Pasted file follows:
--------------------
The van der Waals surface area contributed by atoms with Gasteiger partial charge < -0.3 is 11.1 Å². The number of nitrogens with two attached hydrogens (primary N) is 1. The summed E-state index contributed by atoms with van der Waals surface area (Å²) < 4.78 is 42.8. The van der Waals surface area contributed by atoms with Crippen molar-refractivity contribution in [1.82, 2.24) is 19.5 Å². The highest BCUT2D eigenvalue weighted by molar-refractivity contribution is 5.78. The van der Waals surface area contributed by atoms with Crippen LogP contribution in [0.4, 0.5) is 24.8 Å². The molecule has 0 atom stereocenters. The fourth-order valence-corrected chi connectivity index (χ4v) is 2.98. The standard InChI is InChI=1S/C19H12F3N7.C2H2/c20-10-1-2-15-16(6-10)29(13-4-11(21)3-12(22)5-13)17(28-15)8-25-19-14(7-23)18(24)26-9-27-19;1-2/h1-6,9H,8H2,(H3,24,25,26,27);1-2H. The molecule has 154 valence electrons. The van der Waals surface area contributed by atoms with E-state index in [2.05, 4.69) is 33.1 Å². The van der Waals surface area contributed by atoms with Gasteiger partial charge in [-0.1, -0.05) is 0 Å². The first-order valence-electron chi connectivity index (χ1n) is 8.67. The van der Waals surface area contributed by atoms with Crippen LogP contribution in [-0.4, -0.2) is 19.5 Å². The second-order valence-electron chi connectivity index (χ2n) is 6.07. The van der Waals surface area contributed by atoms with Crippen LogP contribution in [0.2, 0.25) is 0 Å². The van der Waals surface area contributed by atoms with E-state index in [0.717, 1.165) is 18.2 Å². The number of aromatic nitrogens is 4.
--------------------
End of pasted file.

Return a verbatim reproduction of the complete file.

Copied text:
The van der Waals surface area contributed by atoms with Gasteiger partial charge < -0.3 is 11.1 Å². The number of nitrogens with two attached hydrogens (primary N) is 1. The summed E-state index contributed by atoms with van der Waals surface area (Å²) < 4.78 is 42.8. The van der Waals surface area contributed by atoms with Crippen molar-refractivity contribution in [1.82, 2.24) is 19.5 Å². The highest BCUT2D eigenvalue weighted by molar-refractivity contribution is 5.78. The van der Waals surface area contributed by atoms with Crippen LogP contribution in [0.4, 0.5) is 24.8 Å². The molecule has 0 atom stereocenters. The fourth-order valence-corrected chi connectivity index (χ4v) is 2.98. The standard InChI is InChI=1S/C19H12F3N7.C2H2/c20-10-1-2-15-16(6-10)29(13-4-11(21)3-12(22)5-13)17(28-15)8-25-19-14(7-23)18(24)26-9-27-19;1-2/h1-6,9H,8H2,(H3,24,25,26,27);1-2H. The molecule has 154 valence electrons. The van der Waals surface area contributed by atoms with E-state index in [2.05, 4.69) is 33.1 Å². The van der Waals surface area contributed by atoms with Gasteiger partial charge in [-0.1, -0.05) is 0 Å². The first-order valence-electron chi connectivity index (χ1n) is 8.67. The van der Waals surface area contributed by atoms with Crippen LogP contribution in [-0.4, -0.2) is 19.5 Å². The second-order valence-electron chi connectivity index (χ2n) is 6.07. The van der Waals surface area contributed by atoms with Crippen LogP contribution in [0.2, 0.25) is 0 Å². The van der Waals surface area contributed by atoms with E-state index in [0.717, 1.165) is 18.2 Å². The number of aromatic nitrogens is 4.